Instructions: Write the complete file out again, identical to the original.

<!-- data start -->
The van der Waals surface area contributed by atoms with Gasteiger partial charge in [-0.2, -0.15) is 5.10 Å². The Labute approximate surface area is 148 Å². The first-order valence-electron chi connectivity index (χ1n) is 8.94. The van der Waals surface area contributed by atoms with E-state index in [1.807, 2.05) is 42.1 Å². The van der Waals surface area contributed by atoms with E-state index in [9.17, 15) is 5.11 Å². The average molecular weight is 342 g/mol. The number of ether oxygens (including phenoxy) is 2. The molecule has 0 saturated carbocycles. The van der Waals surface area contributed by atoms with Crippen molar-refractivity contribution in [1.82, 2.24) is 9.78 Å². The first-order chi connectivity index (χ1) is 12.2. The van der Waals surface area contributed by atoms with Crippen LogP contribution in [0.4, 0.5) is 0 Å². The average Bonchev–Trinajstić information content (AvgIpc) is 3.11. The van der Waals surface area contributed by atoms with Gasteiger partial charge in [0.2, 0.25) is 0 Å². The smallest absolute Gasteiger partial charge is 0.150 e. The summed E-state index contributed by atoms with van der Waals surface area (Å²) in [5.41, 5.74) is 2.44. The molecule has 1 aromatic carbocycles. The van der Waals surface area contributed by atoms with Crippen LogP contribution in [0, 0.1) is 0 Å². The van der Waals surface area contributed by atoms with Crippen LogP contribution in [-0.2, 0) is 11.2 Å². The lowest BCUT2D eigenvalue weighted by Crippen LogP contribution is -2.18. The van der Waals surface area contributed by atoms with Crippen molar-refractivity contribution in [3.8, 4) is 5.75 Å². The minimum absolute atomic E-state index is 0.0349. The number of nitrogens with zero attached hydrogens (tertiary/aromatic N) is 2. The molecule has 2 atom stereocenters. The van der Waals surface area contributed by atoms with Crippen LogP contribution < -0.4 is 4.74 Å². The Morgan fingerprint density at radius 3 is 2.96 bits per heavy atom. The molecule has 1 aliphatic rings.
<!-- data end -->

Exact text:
The van der Waals surface area contributed by atoms with Gasteiger partial charge in [-0.2, -0.15) is 5.10 Å². The Labute approximate surface area is 148 Å². The first-order valence-electron chi connectivity index (χ1n) is 8.94. The van der Waals surface area contributed by atoms with E-state index in [1.807, 2.05) is 42.1 Å². The van der Waals surface area contributed by atoms with E-state index in [9.17, 15) is 5.11 Å². The average molecular weight is 342 g/mol. The number of ether oxygens (including phenoxy) is 2. The molecule has 0 saturated carbocycles. The van der Waals surface area contributed by atoms with Crippen molar-refractivity contribution in [1.82, 2.24) is 9.78 Å². The first-order chi connectivity index (χ1) is 12.2. The van der Waals surface area contributed by atoms with Crippen LogP contribution in [0.4, 0.5) is 0 Å². The average Bonchev–Trinajstić information content (AvgIpc) is 3.11. The van der Waals surface area contributed by atoms with Gasteiger partial charge in [0.2, 0.25) is 0 Å². The smallest absolute Gasteiger partial charge is 0.150 e. The summed E-state index contributed by atoms with van der Waals surface area (Å²) in [5.41, 5.74) is 2.44. The molecule has 1 aromatic carbocycles. The van der Waals surface area contributed by atoms with Crippen LogP contribution in [0, 0.1) is 0 Å². The van der Waals surface area contributed by atoms with Crippen LogP contribution in [-0.2, 0) is 11.2 Å². The lowest BCUT2D eigenvalue weighted by Crippen LogP contribution is -2.18. The van der Waals surface area contributed by atoms with Crippen molar-refractivity contribution in [3.8, 4) is 5.75 Å². The minimum absolute atomic E-state index is 0.0349. The number of nitrogens with zero attached hydrogens (tertiary/aromatic N) is 2. The molecule has 2 atom stereocenters. The van der Waals surface area contributed by atoms with Crippen LogP contribution < -0.4 is 4.74 Å². The Morgan fingerprint density at radius 3 is 2.96 bits per heavy atom. The molecule has 1 aliphatic rings.